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Future of $6.5 billion Northern Gateway project to be revealed Thursday

The Joint Review Panel held its final round of hearings into the Northern Gateway Pipeline Project in Terrace this June. The panel is National Energy Board members Kenneth Bateman, left, chair Sheila Leggett and Hans Matthews.  - Margaret Speirs
The Joint Review Panel held its final round of hearings into the Northern Gateway Pipeline Project in Terrace this June. The panel is National Energy Board members Kenneth Bateman, left, chair Sheila Leggett and Hans Matthews.
— image credit: Margaret Speirs

Nearly six months after 18 months of public hearings wrapped up, the federal environmental panel conducting the review of the proposed Enbridge Northern Gateway Project will release its report on the controversial pipeline project this Thursday.

The report will detail the panel's recommendation – and the reasons behind that recommendation – on whether or not the federal government should approve the project, which as proposed would carry Alberta oil sands crude via pipeline to Kitimat, where it would then be shipped overseas in tankers.

Terms and conditions that Enbridge must implement if the project is approved will also be included in the panel's report. The federal government is not bound by the panel's recommendation, and cabinet has 90 days to accept or reject the panel's decision.

The three-person Joint Review Panel, an independent body mandated by the Minister of the Environment and the National Energy Board, began public hearings in Kitimat in January 2012, stopping in 21 cities in B.C. and Alberta, including three stops in Terrace.

The panel is focussed on the environmental effects of the proposed project – but groups against the pipeline project argue the panel's mandate is too narrow.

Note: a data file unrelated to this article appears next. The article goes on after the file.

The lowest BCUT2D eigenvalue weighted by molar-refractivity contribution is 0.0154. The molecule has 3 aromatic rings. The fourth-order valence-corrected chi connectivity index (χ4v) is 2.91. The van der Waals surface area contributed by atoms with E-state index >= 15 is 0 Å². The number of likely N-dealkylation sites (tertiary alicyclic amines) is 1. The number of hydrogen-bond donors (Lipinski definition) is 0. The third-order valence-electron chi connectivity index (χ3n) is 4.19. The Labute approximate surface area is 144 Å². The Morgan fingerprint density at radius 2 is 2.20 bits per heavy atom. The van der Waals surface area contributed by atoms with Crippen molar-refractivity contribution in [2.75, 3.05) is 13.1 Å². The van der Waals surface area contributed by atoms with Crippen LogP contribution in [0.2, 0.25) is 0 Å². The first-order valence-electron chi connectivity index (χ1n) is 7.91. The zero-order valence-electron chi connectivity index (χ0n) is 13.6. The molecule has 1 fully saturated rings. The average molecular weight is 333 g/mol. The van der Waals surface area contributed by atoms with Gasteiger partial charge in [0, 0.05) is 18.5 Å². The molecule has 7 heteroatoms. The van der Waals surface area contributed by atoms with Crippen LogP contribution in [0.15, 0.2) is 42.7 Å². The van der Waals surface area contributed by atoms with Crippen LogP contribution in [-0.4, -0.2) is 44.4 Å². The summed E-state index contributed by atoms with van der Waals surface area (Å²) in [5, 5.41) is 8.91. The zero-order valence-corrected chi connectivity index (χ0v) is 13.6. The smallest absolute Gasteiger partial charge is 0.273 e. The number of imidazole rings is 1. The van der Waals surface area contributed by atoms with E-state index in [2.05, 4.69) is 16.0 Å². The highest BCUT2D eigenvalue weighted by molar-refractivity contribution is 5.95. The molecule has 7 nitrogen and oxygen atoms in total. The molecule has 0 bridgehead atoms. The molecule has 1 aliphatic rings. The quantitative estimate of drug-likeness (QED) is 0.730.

“While the report will cover issues raised at the hearings, including emergency response capabilities and the pipeline’s environmental impacts, the limited scope of the review means some major concerns have yet to be addressed,” said Kimberly Shearon, communications coordinator for Ecojustice in an email release earlier today. “We remain particularly concerned about the panel’s failure to consider the upstream impacts of oilsands expansion this proposed pipeline would enable.

“We are also concerned that the panel was not able to consider the recently released recovery strategy for the Pacific humpback whale, which shows a clear conflict between tanker traffic and the long-term survival and recovery of the whale population,” she said.

Reaction to the panel's report is expected to be widespread. The public hearings in Terrace were widely-protested by those opposed to the project, and there have been numerous Canada-wide days of action against Enbridge and the proposed pipeline.

The government of British Columbia officially recommended rejection of the project in its formal submission to the panel, and has said any heavy oil proposal would be subject to the B.C. government's five conditions, which include spill prevention and response, aboriginal participation and a share of oil export revenues for B.C.

The report will be available at 1:30 p.m. Thursday, Dec. 19 on the panel's website.

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